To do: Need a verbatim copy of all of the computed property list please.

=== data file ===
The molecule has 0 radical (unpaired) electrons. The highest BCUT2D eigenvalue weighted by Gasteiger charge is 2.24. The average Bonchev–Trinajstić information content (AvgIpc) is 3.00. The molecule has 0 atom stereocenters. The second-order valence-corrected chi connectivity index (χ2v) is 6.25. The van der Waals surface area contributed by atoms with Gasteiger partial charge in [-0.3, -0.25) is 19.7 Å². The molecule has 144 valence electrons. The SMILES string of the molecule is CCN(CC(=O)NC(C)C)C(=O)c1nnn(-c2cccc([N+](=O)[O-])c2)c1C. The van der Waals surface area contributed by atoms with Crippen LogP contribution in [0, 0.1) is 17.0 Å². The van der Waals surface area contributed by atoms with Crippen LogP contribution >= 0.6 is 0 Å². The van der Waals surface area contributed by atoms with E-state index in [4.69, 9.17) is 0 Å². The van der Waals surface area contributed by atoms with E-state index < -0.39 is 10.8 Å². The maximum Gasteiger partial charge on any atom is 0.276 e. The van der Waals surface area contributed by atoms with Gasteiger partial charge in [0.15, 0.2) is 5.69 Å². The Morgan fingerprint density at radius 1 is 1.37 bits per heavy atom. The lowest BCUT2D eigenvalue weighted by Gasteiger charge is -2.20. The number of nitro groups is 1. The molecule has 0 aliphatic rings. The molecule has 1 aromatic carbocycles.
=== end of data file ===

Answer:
The molecule has 0 radical (unpaired) electrons. The highest BCUT2D eigenvalue weighted by Gasteiger charge is 2.24. The average Bonchev–Trinajstić information content (AvgIpc) is 3.00. The molecule has 0 atom stereocenters. The second-order valence-corrected chi connectivity index (χ2v) is 6.25. The van der Waals surface area contributed by atoms with Gasteiger partial charge in [-0.3, -0.25) is 19.7 Å². The molecule has 144 valence electrons. The SMILES string of the molecule is CCN(CC(=O)NC(C)C)C(=O)c1nnn(-c2cccc([N+](=O)[O-])c2)c1C. The van der Waals surface area contributed by atoms with Crippen LogP contribution in [0, 0.1) is 17.0 Å². The van der Waals surface area contributed by atoms with Crippen LogP contribution >= 0.6 is 0 Å². The van der Waals surface area contributed by atoms with E-state index in [4.69, 9.17) is 0 Å². The van der Waals surface area contributed by atoms with E-state index < -0.39 is 10.8 Å². The maximum Gasteiger partial charge on any atom is 0.276 e. The van der Waals surface area contributed by atoms with Gasteiger partial charge in [0.15, 0.2) is 5.69 Å². The Morgan fingerprint density at radius 1 is 1.37 bits per heavy atom. The lowest BCUT2D eigenvalue weighted by Gasteiger charge is -2.20. The number of nitro groups is 1. The molecule has 0 aliphatic rings. The molecule has 1 aromatic carbocycles.